Things An Estate Planner Can Do That You Likely Cannot

Why Estate Planners Are Necessary

Estate Planning

An estate planning attorney is adept at handling end-of-life legalities. While it’s technically possible to create these documents without one by your side, doing so is highly discouraged. That’s because only an expert on the topic is truly equipped to navigate the field’s intricacies, including your state’s specific laws. Here are some things an estate planner can do that you likely cannot.

Avoid Taxes

You may know which family members you want to put in your will, but you probably don’t know much about estate taxes. Estate planners know what financial tools can be used to avoid paying taxes. Establishing trusts, legalizing joint property ownership, and gifting are instruments these attorneys understand backwards and forwards. Utilizing them can help save the maximum amount possible.

Stay Current

Estate attorneys keep an eye on changes to the laws. They know when it’s necessary to alter existing documents as a result of these shifts. For instance, an increasing number of states are allowing executors to have control over the deceased individual’s social media accounts and email. Should you wish this to not be the case after you die, an estate attorney can amend your will so that access to your posthumous digital footprint is limited. Allow an estate planning expert to keep your documentation up-to-date and compliant with current regulations.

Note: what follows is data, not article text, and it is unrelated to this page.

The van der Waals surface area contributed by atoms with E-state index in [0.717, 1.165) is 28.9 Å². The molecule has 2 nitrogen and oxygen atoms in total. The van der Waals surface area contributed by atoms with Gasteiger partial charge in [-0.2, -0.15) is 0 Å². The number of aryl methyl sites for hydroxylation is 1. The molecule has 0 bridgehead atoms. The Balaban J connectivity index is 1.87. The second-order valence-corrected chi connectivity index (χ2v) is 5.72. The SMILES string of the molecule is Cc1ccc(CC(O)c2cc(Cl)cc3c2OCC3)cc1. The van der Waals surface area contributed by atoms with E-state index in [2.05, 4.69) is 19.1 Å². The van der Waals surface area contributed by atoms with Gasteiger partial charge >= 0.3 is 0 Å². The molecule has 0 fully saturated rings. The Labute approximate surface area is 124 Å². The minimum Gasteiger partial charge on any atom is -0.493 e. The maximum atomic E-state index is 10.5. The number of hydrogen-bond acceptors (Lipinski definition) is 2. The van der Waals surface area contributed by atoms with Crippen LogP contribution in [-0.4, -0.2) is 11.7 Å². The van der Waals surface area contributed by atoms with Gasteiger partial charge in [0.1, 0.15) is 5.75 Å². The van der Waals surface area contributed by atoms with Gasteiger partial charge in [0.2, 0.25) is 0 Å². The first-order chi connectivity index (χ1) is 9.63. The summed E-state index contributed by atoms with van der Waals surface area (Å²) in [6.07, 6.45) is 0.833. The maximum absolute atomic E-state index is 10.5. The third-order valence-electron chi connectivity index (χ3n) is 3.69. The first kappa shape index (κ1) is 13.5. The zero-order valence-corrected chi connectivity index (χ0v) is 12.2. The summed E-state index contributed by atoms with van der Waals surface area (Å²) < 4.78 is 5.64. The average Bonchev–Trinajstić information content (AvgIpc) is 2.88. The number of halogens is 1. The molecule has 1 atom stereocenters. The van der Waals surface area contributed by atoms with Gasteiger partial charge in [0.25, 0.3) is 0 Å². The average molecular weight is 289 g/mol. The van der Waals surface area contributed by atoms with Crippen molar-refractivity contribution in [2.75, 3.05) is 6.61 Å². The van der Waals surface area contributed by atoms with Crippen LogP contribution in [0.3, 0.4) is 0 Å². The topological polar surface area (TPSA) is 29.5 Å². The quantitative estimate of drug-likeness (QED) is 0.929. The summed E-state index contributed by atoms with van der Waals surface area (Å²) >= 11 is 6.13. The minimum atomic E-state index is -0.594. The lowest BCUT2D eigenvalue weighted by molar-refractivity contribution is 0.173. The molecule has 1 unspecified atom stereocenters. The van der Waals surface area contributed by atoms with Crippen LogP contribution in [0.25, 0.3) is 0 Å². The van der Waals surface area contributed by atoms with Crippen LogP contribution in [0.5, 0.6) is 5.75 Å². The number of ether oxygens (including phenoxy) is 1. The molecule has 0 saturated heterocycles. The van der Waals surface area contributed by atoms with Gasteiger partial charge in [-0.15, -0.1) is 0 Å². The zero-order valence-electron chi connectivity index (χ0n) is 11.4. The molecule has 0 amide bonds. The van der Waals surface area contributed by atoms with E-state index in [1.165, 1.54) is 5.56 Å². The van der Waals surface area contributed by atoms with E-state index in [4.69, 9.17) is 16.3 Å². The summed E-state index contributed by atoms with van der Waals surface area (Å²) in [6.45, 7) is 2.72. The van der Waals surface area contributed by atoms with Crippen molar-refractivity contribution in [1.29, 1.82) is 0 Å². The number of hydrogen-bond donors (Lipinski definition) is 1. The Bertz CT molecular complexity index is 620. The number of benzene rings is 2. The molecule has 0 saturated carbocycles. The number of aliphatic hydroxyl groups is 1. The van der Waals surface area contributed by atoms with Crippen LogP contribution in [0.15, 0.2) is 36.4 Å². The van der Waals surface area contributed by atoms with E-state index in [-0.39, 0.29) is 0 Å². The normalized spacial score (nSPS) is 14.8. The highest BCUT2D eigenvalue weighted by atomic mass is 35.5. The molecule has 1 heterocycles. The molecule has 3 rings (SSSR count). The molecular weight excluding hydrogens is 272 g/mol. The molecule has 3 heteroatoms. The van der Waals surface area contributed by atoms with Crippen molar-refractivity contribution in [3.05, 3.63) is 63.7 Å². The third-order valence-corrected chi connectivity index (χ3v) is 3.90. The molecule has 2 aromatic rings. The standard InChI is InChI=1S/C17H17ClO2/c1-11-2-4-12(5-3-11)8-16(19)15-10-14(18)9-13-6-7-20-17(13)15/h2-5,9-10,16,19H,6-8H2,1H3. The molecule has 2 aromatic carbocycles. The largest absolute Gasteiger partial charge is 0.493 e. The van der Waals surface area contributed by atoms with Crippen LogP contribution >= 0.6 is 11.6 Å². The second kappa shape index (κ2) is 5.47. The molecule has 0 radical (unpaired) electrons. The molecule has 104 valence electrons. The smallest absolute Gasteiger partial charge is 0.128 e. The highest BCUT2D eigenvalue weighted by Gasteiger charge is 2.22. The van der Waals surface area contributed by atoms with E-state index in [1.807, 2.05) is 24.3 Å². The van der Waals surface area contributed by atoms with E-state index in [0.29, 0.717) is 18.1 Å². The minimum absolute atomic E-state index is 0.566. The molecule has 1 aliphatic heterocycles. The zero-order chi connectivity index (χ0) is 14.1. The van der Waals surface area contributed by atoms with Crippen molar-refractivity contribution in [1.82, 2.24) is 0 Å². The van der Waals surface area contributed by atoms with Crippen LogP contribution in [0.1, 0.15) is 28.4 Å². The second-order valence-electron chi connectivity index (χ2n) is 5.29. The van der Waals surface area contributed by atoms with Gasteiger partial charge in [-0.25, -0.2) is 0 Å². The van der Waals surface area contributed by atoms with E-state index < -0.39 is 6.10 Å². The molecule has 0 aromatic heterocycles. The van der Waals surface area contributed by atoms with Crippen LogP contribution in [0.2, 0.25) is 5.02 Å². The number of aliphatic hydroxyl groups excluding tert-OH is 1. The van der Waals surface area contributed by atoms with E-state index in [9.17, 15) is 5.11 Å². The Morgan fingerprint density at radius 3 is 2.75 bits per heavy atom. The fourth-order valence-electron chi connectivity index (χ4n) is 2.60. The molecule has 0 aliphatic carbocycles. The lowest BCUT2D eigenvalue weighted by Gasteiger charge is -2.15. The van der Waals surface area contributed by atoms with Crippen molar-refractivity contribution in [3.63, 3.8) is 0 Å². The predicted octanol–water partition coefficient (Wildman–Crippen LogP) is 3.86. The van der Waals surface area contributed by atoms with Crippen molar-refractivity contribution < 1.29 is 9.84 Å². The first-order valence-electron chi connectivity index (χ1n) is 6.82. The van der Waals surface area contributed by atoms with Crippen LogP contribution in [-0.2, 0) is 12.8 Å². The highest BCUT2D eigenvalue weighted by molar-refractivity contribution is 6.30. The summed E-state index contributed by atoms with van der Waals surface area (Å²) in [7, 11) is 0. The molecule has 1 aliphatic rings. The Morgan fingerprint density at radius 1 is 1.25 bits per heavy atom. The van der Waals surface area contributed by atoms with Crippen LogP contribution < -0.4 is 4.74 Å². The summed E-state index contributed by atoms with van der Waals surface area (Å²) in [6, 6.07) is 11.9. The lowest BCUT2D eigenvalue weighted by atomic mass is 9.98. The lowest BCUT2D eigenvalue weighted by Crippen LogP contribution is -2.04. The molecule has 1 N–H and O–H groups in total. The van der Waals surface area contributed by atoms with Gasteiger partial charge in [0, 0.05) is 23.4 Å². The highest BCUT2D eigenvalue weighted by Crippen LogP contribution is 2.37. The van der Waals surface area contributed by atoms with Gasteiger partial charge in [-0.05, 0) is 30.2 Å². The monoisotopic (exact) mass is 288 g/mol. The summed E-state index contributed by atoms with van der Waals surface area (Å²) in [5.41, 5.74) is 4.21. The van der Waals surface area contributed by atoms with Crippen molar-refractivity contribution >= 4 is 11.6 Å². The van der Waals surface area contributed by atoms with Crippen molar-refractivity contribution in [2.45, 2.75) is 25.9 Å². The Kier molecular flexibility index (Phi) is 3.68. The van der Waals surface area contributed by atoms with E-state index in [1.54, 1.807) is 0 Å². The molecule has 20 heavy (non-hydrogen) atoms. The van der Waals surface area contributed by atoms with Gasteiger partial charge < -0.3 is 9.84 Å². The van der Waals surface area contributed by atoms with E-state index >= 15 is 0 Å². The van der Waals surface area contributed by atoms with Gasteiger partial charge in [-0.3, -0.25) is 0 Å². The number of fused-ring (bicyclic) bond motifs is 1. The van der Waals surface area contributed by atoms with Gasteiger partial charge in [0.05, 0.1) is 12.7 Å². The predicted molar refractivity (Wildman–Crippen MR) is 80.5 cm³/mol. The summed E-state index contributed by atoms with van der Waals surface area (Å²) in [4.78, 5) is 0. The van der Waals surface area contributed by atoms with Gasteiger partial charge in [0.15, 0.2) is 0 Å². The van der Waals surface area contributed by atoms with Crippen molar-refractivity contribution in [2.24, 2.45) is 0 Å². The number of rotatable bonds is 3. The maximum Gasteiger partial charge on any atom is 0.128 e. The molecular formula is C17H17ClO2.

Be Accurate

Although creating a will by going online and filling out a simple form may be inexpensive and convenient, it’s likely there will be errors. The trained eye of an estate attorney can lower the number of mistakes, as well as tailor documentation to your specific situation. If there are inconsistencies or inaccuracies at the time of your passing, it will be too late, and the damage will have been done. Confirm future compliance with your wishes by having an estate planning lawyer assure you that everything is correct.

Provide Direction

As someone not versed in the intricacies of estate planning, it’s difficult to know what legal devices are best for your situation. In some cases, it might make sense to establish several different trusts. In others, you may need to name a durable power of attorney. An estate planner can help figure out what needs to be done. Further, this person can act as a source of knowledge whenever questions or concerns arise.

We all want our wishes to be honored after we die. That is never certain when estate planning isn’t properly executed.